VAC is here to stay!

Letter to the editor - The Guardian (Charlottetown, PE) - May 3, 2016

I can say with great conviction that the Government of Canada remains unwavering in its commitment and support to Veterans and to Prince Edward Island (PEI).

Veterans Affairs Canada's (VAC) Charlottetown Head Office affords unique opportunities and advantages. We rely on an extremely talented pool of individuals, nation-wide, who all work hard to ensure the needs of Veterans and their families are being met. I am grateful for their commitment and hard work and I am proud of all they accomplish. I also understand the importance our headquarters in Charlottetown has on PEI's economy.

While the editorial entitled “Downsizing at VAC?” indicates that I did not make public appearances during my recent visit to the Island, I was fortunate enough to attend several such events. For example, I joined Premier MacLauchlan and Mayor Lee at the Charlottetown Cenotaph to commemorate the 99th anniversary of the Battle of Vimy Ridge, I met with the students at Colonel Gray High School, and I had the opportunity to meet with my caucus colleague Wayne Easter.

Both March 22 and April 28 editorials indicate that VAC is moving senior management positions from Charlottetown to Ottawa. In fact, none of the 39 senior management positions located in Charlottetown have been transferred to Ottawa since I have been Minister.

Veterans Affairs Canada's Head Office is and will continue to be in Charlottetown, and I am firmly committed to a base number of full-time employees that will always exceed 1,000. In fact, the Department has recently hired approximately 185 additional staff across the country, as well as more than 50 staff in Charlottetown.

Canada's Veterans and their families deserve our care, compassion and respect. Re-opening offices, including one in Charlottetown, and hiring new staff will provide better in-person services and care for the well-being of Veterans and their families.

While the Legal Services teams of VAC and Employment and Social Development Canada (ESDC) have recently merged in order to improve efficiencies and provide added flexibility for how resources are used, there has been no change to the size of the legal team in Charlottetown. These changes will have absolutely no impact on how Veterans receive services and benefits.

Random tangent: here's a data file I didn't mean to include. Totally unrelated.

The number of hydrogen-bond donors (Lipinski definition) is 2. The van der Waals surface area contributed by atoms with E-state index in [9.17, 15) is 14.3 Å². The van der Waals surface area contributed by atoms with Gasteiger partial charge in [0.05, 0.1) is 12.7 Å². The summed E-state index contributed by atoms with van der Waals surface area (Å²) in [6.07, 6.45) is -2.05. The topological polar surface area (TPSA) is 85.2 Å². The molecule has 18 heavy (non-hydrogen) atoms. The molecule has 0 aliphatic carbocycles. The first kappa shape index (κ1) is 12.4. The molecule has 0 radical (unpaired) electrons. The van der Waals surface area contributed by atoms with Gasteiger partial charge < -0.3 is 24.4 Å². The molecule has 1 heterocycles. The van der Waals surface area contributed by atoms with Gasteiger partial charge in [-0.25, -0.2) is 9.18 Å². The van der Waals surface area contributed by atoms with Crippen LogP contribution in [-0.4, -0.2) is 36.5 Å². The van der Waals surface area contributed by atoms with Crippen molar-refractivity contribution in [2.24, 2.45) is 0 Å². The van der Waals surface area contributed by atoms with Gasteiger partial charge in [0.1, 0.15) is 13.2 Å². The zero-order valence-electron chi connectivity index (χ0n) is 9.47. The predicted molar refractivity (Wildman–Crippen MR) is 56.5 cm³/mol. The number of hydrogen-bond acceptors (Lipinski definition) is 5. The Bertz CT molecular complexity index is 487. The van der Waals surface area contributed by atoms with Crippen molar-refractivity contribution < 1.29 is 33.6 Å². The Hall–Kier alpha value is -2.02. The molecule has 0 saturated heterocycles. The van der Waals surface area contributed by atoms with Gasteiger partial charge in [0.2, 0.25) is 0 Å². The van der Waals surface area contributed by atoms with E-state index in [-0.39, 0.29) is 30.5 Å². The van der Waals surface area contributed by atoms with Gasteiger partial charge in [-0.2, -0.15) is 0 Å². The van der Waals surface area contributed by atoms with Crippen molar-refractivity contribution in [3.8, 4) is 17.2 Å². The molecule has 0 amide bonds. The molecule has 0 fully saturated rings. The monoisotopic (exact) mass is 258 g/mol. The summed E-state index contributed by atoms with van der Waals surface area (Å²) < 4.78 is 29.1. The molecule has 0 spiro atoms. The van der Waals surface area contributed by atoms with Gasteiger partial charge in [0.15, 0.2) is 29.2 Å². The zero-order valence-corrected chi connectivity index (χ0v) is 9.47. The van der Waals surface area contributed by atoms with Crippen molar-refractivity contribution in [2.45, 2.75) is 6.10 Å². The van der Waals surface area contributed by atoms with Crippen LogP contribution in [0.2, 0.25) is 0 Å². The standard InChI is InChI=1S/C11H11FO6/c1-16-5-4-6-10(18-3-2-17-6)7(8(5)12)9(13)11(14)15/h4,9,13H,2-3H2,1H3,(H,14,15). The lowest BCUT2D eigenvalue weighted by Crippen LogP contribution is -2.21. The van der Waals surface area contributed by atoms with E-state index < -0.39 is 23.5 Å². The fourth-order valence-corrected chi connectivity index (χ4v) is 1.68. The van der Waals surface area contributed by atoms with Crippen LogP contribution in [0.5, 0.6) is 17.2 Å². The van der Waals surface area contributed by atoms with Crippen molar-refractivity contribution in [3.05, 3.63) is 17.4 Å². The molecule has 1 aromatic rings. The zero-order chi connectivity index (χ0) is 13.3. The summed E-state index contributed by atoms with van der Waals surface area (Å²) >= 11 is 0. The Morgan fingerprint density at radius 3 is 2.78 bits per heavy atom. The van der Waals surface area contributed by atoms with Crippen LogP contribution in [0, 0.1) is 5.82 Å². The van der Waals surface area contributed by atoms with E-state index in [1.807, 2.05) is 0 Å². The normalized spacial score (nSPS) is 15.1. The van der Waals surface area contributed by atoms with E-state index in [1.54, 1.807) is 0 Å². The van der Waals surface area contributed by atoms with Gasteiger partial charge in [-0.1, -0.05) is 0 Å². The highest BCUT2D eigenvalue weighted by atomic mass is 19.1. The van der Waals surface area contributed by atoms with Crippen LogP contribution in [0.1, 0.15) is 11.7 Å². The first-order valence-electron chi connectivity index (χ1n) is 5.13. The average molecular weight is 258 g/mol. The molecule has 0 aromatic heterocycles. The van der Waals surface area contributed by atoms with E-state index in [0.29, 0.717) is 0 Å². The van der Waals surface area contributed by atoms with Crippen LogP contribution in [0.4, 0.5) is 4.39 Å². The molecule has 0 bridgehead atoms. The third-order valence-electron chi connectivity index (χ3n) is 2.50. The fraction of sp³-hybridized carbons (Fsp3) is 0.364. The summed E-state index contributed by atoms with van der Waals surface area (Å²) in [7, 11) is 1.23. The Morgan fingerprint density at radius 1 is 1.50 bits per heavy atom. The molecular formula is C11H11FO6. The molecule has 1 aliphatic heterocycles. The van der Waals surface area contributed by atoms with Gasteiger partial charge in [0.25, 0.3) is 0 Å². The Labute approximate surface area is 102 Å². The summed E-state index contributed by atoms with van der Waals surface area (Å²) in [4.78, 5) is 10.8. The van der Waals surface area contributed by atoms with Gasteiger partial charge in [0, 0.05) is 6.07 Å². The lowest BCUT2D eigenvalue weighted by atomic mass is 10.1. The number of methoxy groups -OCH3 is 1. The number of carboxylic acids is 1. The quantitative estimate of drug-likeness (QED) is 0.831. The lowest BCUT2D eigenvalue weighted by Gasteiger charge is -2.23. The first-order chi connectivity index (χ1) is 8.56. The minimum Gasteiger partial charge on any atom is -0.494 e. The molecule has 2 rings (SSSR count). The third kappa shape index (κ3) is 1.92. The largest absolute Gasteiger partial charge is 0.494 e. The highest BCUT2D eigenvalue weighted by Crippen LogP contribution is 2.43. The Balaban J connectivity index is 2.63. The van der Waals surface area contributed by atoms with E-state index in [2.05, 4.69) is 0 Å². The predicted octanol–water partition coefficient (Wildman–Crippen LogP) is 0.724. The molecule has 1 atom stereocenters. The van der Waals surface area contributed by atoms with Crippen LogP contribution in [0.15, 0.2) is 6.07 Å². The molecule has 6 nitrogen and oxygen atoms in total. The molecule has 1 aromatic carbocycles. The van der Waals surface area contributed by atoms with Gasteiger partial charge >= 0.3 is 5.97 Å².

The editorial also mentions that Information Technology (IT) and Human Resources (HR) functions have been taken over by ESDC. This is not the case. While elements of both IT and HR in all Government of Canada departments have been consolidated to Shared Services Canada and Public Services and Procurement Canada, respectively, VAC continues to have IT and HR Divisions in Charlottetown. During my recent visit to the Island, I met with these dedicated folks.

In addition, the editorial states that your inquiry to the Department went unanswered. After the Department received your request, the journalist was contacted by phone twice—messages were left but our calls were not returned. The Government of Canada is committed to openness and transparency and Veterans Affairs Canada responds to all media enquiries.

The federal government is not shirking its obligations to Veterans or to PEI.

I share the passion that you show for Islanders and Veterans. I look forward to a positive and productive dialogue with The Guardian. I will do my part to ensure that happens.


The Honourable Kent Hehr
Minister of Veterans Affairs and
Associate Minister of National Defence

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